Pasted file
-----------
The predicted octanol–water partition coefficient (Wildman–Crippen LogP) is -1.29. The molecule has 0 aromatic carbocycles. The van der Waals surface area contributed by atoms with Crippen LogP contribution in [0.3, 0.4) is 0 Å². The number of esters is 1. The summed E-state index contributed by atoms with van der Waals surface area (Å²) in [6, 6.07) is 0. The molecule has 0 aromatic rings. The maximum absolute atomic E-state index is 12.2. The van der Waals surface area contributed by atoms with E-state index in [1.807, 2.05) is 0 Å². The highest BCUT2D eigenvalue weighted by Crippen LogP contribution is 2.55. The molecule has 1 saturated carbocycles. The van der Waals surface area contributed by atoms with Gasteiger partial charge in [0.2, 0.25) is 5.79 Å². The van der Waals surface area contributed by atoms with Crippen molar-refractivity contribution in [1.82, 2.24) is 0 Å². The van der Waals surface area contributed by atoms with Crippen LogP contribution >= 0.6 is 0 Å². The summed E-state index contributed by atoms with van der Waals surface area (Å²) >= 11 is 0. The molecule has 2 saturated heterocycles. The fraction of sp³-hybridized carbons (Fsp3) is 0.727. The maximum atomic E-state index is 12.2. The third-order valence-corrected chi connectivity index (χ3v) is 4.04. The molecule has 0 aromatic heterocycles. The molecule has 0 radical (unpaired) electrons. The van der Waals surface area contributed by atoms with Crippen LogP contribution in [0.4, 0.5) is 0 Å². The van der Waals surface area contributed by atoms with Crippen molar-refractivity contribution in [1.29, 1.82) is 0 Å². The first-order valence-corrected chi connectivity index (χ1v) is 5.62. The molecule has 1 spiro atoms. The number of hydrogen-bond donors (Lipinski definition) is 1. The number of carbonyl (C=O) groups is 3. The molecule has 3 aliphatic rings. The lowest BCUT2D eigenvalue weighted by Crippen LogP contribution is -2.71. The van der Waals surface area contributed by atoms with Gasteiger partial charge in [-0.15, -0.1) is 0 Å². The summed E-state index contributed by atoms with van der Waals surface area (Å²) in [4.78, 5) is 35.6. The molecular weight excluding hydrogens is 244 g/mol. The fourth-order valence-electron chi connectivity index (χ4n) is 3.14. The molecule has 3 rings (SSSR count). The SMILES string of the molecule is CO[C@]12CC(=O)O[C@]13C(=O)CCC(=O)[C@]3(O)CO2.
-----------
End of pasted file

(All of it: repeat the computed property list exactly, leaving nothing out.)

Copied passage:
The predicted octanol–water partition coefficient (Wildman–Crippen LogP) is -1.29. The molecule has 0 aromatic carbocycles. The van der Waals surface area contributed by atoms with Crippen LogP contribution in [0.3, 0.4) is 0 Å². The number of esters is 1. The summed E-state index contributed by atoms with van der Waals surface area (Å²) in [6, 6.07) is 0. The molecule has 0 aromatic rings. The maximum absolute atomic E-state index is 12.2. The van der Waals surface area contributed by atoms with E-state index in [1.807, 2.05) is 0 Å². The highest BCUT2D eigenvalue weighted by Crippen LogP contribution is 2.55. The molecule has 1 saturated carbocycles. The van der Waals surface area contributed by atoms with Gasteiger partial charge in [0.2, 0.25) is 5.79 Å². The van der Waals surface area contributed by atoms with Crippen molar-refractivity contribution in [1.82, 2.24) is 0 Å². The van der Waals surface area contributed by atoms with Crippen LogP contribution >= 0.6 is 0 Å². The summed E-state index contributed by atoms with van der Waals surface area (Å²) >= 11 is 0. The molecule has 2 saturated heterocycles. The fraction of sp³-hybridized carbons (Fsp3) is 0.727. The maximum atomic E-state index is 12.2. The third-order valence-corrected chi connectivity index (χ3v) is 4.04. The molecule has 0 aromatic heterocycles. The molecule has 0 radical (unpaired) electrons. The van der Waals surface area contributed by atoms with Crippen LogP contribution in [0.4, 0.5) is 0 Å². The van der Waals surface area contributed by atoms with Crippen molar-refractivity contribution in [1.29, 1.82) is 0 Å². The first-order valence-corrected chi connectivity index (χ1v) is 5.62. The molecule has 1 spiro atoms. The number of hydrogen-bond donors (Lipinski definition) is 1. The number of carbonyl (C=O) groups is 3. The molecule has 3 aliphatic rings. The lowest BCUT2D eigenvalue weighted by Crippen LogP contribution is -2.71. The van der Waals surface area contributed by atoms with Gasteiger partial charge in [-0.15, -0.1) is 0 Å². The summed E-state index contributed by atoms with van der Waals surface area (Å²) in [4.78, 5) is 35.6. The molecular weight excluding hydrogens is 244 g/mol. The fourth-order valence-electron chi connectivity index (χ4n) is 3.14. The molecule has 3 rings (SSSR count). The SMILES string of the molecule is CO[C@]12CC(=O)O[C@]13C(=O)CCC(=O)[C@]3(O)CO2.